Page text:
The software Huawei uses to power its telecommunications equipment is flawed, fails to meet security standards, and poses significant vulnerabilities for operators and their respective customers, according to a new report by an oversight board in the United Kingdom.
The conclusions may bolster the Trump administration’s efforts to pressure other countries to ban Huawei equipment, but the U.K. report falls short of calling for an outright ban. The security “defects” are an underlying and well-documented problem that were previously discovered and remain in place today, but the U.S. government has largely based its accusations on the unproven premise that the Chinese government can and will use its influence over Huawei to spy on Americans and allies.
Huawei has consistently denied these charges, but the company is owning up to some of the issues that were detailed in the report to the national security adviser of the U.K. government. The report “details some concerns about Huawei’s software engineering capabilities. We understand these concerns and take them very seriously,” Huawei said in a prepared statement.
The company described the evaluation as “arguably the toughest and most rigorous in the world,” but, as noted by British security authorities, it hasn’t presented a clear plan to resolve the persistent problems with its software. The company says it will spend $2 billion during the next five years to improve software engineering capabilities, but it hasn’t provided any further details beyond a “high-level plan” to work with U.K. operators and the National Cyber Security Center (NCSC) to “meet the requirements as cloud, digitization, and software-defined everything become more prevalent.”
The U.K. report reinforced previous concerns with respect to Huawei’s approach to software development. Vulnerabilities that remain in place include “protected stack overflows in publicly accessible protocols, protocol robustness errors leading to denial of service, logic errors, cryptographic weaknesses, default credentials, and many other basic vulnerability types.”
NCSC, which has been reviewing Huawei’s equipment and processes to mitigate any perceived risks to critical infrastructure in the U.K. for almost nine years, concluded that the company has made no progress of late and “is not confident that Huawei is able to remediate the significant problems it faces.” Moreover, the report concludes that “Huawei’s software engineering and cybersecurity competence and associated processes are failing to improve sufficiently.”
The British authorities are also concerned about Huawei’s software lifecycle management and, as such, have “limited confidence in Huawei’s ability to understand the content of any given build or in their ability to perform true root cause analysis of identified issues.” Part of the problem stems from Huawei’s use of an “old and soon-to-be out of mainstream support version of a well-known and widely used real time operating system supplied by a third party.” NCSC also concluded that Huawei’s own operating system is subject to many of the same concerning development processes.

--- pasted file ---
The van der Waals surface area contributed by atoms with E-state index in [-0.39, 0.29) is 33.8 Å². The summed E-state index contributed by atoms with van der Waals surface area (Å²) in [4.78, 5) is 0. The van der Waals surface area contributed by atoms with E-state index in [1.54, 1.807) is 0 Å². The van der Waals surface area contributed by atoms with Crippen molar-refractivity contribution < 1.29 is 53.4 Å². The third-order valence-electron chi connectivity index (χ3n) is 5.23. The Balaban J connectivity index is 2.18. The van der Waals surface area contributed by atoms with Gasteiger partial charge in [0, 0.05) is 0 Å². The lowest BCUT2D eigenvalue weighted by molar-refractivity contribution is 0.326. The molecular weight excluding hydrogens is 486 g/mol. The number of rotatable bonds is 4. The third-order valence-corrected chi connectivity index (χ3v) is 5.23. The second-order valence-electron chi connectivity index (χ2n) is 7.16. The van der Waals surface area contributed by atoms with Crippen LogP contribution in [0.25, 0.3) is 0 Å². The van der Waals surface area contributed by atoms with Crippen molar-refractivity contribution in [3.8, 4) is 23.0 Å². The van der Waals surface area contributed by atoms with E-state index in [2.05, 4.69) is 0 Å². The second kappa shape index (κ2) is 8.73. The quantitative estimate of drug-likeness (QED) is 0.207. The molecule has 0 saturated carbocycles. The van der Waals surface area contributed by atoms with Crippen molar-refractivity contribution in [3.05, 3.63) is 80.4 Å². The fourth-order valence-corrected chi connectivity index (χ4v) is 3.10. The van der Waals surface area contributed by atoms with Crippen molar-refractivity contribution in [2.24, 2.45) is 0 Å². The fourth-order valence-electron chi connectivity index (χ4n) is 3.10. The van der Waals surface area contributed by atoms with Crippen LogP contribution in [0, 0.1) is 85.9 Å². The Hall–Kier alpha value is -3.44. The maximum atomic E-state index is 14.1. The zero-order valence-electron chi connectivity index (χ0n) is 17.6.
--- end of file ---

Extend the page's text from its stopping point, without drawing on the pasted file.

Chetan Sharma, founder of Chetan Sharma Consulting, said he is surprised the company hasn’t resolved these issues already. “Given the scrutiny [Huawei] is under right now, they should have put a process in place to fix these things and regain confidence,” he said. “They can fix these problems but if the software processes are not proper in a way that can be validated and vetted you may see the same problems again.”
Government agencies routinely analyze equipment that could impact national security, but it’s rare for the findings to be made publicly available as the U.K. government has done with respect to Huawei, Sharma explained. “Trust is the fundamental issue,” he said. “You can have the best and the greatest software but if you don’t have trust you never win over.”
Regulators in the West are partially to blame for some of the dynamics in the telecom infrastructure market today, according to Sharma. By focusing almost exclusively on access, regulators in the United States neglected the stack above the access layer, including infrastructure, and missed opportunities to shield U.S.-based infrastructure vendors that have since gone out of business or been acquired for foreign entities. “If indeed the policy was about national security, they should have actually regulated as such,” he said.
Daniel Conde, an independent analyst, says the report is the result of politics more than anything else, noting that authorities did not discover any backdoors or suspect code. He questions if equipment and software from other vendors is better or of higher quality, and said the same standards need to be imposed on all vendors.
“The vendors who also compete, such as Nokia and Ericsson, are not [based in the United States], but we don’t make a big deal about using these non-U.S. vendors,” Conde wrote in an email. “I think people should just insist on secure, high quality software and hardware systems, regardless of where it comes from. And we need ways to properly assess, validate before deployment, and monitor once it’s deployed.”
The British report details how much scrutiny Huawei is under, but other companies don’t face oversight to the same degree. Nonetheless, NCSC says it “continued to find serious vulnerabilities in the Huawei products examined.” It has reported “several hundred vulnerabilities” to U.K. operators to date and concluded that “the character of vulnerabilities has not changed significantly between years” and “there has been little improvement in the objective software engineering and cybersecurity quality of the code.”